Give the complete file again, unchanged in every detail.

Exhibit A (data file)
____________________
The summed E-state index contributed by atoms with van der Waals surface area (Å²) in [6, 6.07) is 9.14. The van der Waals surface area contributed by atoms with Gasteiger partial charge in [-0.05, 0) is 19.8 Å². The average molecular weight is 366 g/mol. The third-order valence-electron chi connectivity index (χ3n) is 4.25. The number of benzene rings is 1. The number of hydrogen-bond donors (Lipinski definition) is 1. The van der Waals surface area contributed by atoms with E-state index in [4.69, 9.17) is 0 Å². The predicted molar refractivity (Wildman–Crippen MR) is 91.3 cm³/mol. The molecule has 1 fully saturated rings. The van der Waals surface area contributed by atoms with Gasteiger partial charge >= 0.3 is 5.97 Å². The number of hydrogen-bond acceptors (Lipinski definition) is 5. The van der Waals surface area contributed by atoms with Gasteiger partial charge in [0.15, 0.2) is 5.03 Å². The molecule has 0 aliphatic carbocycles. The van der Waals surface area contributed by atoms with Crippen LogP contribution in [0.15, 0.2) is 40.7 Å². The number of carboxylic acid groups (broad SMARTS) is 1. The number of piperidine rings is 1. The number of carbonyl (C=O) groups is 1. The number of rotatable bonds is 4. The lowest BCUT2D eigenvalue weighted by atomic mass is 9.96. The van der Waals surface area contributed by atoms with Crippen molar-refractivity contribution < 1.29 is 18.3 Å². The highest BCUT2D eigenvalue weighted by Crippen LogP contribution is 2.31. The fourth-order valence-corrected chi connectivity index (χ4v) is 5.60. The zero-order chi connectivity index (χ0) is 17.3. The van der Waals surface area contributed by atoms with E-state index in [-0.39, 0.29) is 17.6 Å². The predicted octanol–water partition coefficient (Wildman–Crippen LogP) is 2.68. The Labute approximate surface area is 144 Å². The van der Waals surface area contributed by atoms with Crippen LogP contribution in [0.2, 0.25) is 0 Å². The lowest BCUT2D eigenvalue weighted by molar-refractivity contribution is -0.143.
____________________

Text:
The summed E-state index contributed by atoms with van der Waals surface area (Å²) in [6, 6.07) is 9.14. The van der Waals surface area contributed by atoms with Gasteiger partial charge in [-0.05, 0) is 19.8 Å². The average molecular weight is 366 g/mol. The third-order valence-electron chi connectivity index (χ3n) is 4.25. The number of benzene rings is 1. The number of hydrogen-bond donors (Lipinski definition) is 1. The van der Waals surface area contributed by atoms with E-state index in [4.69, 9.17) is 0 Å². The predicted molar refractivity (Wildman–Crippen MR) is 91.3 cm³/mol. The molecule has 1 fully saturated rings. The van der Waals surface area contributed by atoms with Gasteiger partial charge >= 0.3 is 5.97 Å². The number of hydrogen-bond acceptors (Lipinski definition) is 5. The van der Waals surface area contributed by atoms with Gasteiger partial charge in [0.15, 0.2) is 5.03 Å². The molecule has 0 aliphatic carbocycles. The van der Waals surface area contributed by atoms with Crippen LogP contribution in [0.15, 0.2) is 40.7 Å². The number of carboxylic acid groups (broad SMARTS) is 1. The number of piperidine rings is 1. The number of carbonyl (C=O) groups is 1. The number of rotatable bonds is 4. The lowest BCUT2D eigenvalue weighted by atomic mass is 9.96. The van der Waals surface area contributed by atoms with Crippen molar-refractivity contribution < 1.29 is 18.3 Å². The highest BCUT2D eigenvalue weighted by Crippen LogP contribution is 2.31. The fourth-order valence-corrected chi connectivity index (χ4v) is 5.60. The zero-order chi connectivity index (χ0) is 17.3. The van der Waals surface area contributed by atoms with E-state index in [-0.39, 0.29) is 17.6 Å². The predicted octanol–water partition coefficient (Wildman–Crippen LogP) is 2.68. The Labute approximate surface area is 144 Å². The van der Waals surface area contributed by atoms with Crippen LogP contribution in [0.2, 0.25) is 0 Å². The lowest BCUT2D eigenvalue weighted by molar-refractivity contribution is -0.143.